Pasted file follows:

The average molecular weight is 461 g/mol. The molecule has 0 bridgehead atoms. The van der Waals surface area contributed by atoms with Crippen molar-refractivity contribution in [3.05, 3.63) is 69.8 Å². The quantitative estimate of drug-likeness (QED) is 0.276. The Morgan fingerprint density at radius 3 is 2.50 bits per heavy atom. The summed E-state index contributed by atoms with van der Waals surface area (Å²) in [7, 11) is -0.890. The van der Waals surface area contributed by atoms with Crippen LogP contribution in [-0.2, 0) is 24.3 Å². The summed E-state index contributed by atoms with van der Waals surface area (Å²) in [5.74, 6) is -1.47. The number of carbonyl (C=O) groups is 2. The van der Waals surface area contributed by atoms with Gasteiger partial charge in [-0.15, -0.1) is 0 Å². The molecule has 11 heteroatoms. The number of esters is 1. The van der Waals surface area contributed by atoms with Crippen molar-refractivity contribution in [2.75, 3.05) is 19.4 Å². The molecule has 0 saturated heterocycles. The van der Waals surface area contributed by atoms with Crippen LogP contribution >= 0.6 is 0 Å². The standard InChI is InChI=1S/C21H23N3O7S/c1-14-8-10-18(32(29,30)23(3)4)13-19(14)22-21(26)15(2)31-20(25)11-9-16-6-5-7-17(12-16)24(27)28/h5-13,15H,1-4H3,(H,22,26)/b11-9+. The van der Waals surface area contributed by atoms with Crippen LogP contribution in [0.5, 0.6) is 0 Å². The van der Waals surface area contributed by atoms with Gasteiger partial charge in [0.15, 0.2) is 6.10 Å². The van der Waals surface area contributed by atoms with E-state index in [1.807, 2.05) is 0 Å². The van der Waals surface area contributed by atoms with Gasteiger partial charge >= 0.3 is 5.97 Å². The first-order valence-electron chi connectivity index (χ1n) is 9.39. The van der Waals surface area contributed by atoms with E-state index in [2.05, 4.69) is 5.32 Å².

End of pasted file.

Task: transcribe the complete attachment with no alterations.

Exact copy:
The average molecular weight is 461 g/mol. The molecule has 0 bridgehead atoms. The van der Waals surface area contributed by atoms with Crippen molar-refractivity contribution in [3.05, 3.63) is 69.8 Å². The quantitative estimate of drug-likeness (QED) is 0.276. The Morgan fingerprint density at radius 3 is 2.50 bits per heavy atom. The summed E-state index contributed by atoms with van der Waals surface area (Å²) in [7, 11) is -0.890. The van der Waals surface area contributed by atoms with Crippen LogP contribution in [-0.2, 0) is 24.3 Å². The summed E-state index contributed by atoms with van der Waals surface area (Å²) in [5.74, 6) is -1.47. The number of carbonyl (C=O) groups is 2. The van der Waals surface area contributed by atoms with Gasteiger partial charge in [-0.15, -0.1) is 0 Å². The molecule has 11 heteroatoms. The number of esters is 1. The van der Waals surface area contributed by atoms with Crippen molar-refractivity contribution in [2.75, 3.05) is 19.4 Å². The molecule has 0 saturated heterocycles. The van der Waals surface area contributed by atoms with Crippen LogP contribution >= 0.6 is 0 Å². The standard InChI is InChI=1S/C21H23N3O7S/c1-14-8-10-18(32(29,30)23(3)4)13-19(14)22-21(26)15(2)31-20(25)11-9-16-6-5-7-17(12-16)24(27)28/h5-13,15H,1-4H3,(H,22,26)/b11-9+. The van der Waals surface area contributed by atoms with Crippen LogP contribution in [0.5, 0.6) is 0 Å². The van der Waals surface area contributed by atoms with Gasteiger partial charge in [0.15, 0.2) is 6.10 Å². The van der Waals surface area contributed by atoms with E-state index in [1.807, 2.05) is 0 Å². The van der Waals surface area contributed by atoms with Gasteiger partial charge >= 0.3 is 5.97 Å². The first-order valence-electron chi connectivity index (χ1n) is 9.39. The van der Waals surface area contributed by atoms with E-state index in [2.05, 4.69) is 5.32 Å².